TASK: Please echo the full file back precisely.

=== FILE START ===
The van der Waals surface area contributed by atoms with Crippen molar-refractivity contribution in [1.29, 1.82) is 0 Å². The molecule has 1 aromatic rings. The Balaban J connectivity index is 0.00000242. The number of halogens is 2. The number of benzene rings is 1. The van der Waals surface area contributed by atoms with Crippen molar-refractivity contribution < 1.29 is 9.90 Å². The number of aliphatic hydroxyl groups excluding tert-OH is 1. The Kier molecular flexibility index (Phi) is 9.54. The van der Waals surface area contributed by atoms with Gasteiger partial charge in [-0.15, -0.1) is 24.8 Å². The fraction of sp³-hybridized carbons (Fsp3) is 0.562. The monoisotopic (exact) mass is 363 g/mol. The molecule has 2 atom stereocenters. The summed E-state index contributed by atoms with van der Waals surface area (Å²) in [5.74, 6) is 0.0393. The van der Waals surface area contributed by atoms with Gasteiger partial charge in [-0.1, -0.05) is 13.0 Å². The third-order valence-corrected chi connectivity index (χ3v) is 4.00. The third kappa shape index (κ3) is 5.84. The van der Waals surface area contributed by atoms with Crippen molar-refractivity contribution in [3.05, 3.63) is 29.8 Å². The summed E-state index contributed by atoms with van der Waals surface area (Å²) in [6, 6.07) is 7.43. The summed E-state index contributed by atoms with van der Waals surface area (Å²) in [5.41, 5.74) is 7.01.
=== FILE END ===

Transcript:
The van der Waals surface area contributed by atoms with Crippen molar-refractivity contribution in [1.29, 1.82) is 0 Å². The molecule has 1 aromatic rings. The Balaban J connectivity index is 0.00000242. The number of halogens is 2. The number of benzene rings is 1. The van der Waals surface area contributed by atoms with Crippen molar-refractivity contribution < 1.29 is 9.90 Å². The number of aliphatic hydroxyl groups excluding tert-OH is 1. The Kier molecular flexibility index (Phi) is 9.54. The van der Waals surface area contributed by atoms with Gasteiger partial charge in [-0.15, -0.1) is 24.8 Å². The fraction of sp³-hybridized carbons (Fsp3) is 0.562. The monoisotopic (exact) mass is 363 g/mol. The molecule has 2 atom stereocenters. The summed E-state index contributed by atoms with van der Waals surface area (Å²) in [5.74, 6) is 0.0393. The van der Waals surface area contributed by atoms with Gasteiger partial charge in [-0.1, -0.05) is 13.0 Å². The third-order valence-corrected chi connectivity index (χ3v) is 4.00. The third kappa shape index (κ3) is 5.84. The van der Waals surface area contributed by atoms with Crippen molar-refractivity contribution in [3.05, 3.63) is 29.8 Å². The summed E-state index contributed by atoms with van der Waals surface area (Å²) in [6, 6.07) is 7.43. The summed E-state index contributed by atoms with van der Waals surface area (Å²) in [5.41, 5.74) is 7.01.